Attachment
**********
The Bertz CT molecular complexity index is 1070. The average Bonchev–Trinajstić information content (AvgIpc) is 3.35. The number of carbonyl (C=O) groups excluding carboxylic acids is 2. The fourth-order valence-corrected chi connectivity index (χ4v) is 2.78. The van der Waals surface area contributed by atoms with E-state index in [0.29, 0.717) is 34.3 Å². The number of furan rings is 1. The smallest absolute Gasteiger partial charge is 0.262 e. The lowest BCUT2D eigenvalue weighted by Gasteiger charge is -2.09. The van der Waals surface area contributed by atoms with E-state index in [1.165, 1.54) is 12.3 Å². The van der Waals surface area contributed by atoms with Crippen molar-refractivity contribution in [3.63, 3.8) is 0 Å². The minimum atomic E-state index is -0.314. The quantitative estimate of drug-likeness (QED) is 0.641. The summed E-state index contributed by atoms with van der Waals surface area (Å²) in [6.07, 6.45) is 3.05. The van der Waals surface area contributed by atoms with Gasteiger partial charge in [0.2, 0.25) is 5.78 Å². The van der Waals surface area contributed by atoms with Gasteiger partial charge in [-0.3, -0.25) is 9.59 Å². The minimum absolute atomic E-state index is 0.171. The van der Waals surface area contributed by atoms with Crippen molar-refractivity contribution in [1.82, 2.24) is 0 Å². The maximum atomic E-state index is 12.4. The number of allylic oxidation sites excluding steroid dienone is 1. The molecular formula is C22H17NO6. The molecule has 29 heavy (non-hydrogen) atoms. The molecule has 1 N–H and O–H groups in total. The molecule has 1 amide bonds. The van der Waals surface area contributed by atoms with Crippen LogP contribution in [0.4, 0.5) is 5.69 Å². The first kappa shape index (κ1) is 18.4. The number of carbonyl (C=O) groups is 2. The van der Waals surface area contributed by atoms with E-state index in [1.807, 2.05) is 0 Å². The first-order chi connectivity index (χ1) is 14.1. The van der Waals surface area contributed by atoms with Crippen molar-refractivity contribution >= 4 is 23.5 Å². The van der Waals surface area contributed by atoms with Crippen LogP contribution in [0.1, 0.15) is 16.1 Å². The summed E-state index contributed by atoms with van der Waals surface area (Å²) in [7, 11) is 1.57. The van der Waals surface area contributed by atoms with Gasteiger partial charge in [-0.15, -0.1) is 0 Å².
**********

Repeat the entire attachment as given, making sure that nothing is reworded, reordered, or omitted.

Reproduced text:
The Bertz CT molecular complexity index is 1070. The average Bonchev–Trinajstić information content (AvgIpc) is 3.35. The number of carbonyl (C=O) groups excluding carboxylic acids is 2. The fourth-order valence-corrected chi connectivity index (χ4v) is 2.78. The van der Waals surface area contributed by atoms with E-state index in [0.29, 0.717) is 34.3 Å². The number of furan rings is 1. The smallest absolute Gasteiger partial charge is 0.262 e. The lowest BCUT2D eigenvalue weighted by Gasteiger charge is -2.09. The van der Waals surface area contributed by atoms with E-state index in [1.165, 1.54) is 12.3 Å². The van der Waals surface area contributed by atoms with Crippen molar-refractivity contribution in [3.63, 3.8) is 0 Å². The minimum atomic E-state index is -0.314. The quantitative estimate of drug-likeness (QED) is 0.641. The summed E-state index contributed by atoms with van der Waals surface area (Å²) in [6.07, 6.45) is 3.05. The van der Waals surface area contributed by atoms with Gasteiger partial charge in [0.2, 0.25) is 5.78 Å². The van der Waals surface area contributed by atoms with Gasteiger partial charge in [-0.3, -0.25) is 9.59 Å². The minimum absolute atomic E-state index is 0.171. The van der Waals surface area contributed by atoms with Crippen molar-refractivity contribution in [1.82, 2.24) is 0 Å². The maximum atomic E-state index is 12.4. The number of allylic oxidation sites excluding steroid dienone is 1. The molecular formula is C22H17NO6. The molecule has 29 heavy (non-hydrogen) atoms. The molecule has 1 N–H and O–H groups in total. The molecule has 1 amide bonds. The van der Waals surface area contributed by atoms with Crippen LogP contribution in [0.4, 0.5) is 5.69 Å². The first kappa shape index (κ1) is 18.4. The number of carbonyl (C=O) groups is 2. The van der Waals surface area contributed by atoms with E-state index in [1.807, 2.05) is 0 Å². The first-order chi connectivity index (χ1) is 14.1. The van der Waals surface area contributed by atoms with Crippen molar-refractivity contribution >= 4 is 23.5 Å². The van der Waals surface area contributed by atoms with Crippen LogP contribution in [0.1, 0.15) is 16.1 Å². The summed E-state index contributed by atoms with van der Waals surface area (Å²) in [7, 11) is 1.57. The van der Waals surface area contributed by atoms with Gasteiger partial charge in [-0.15, -0.1) is 0 Å².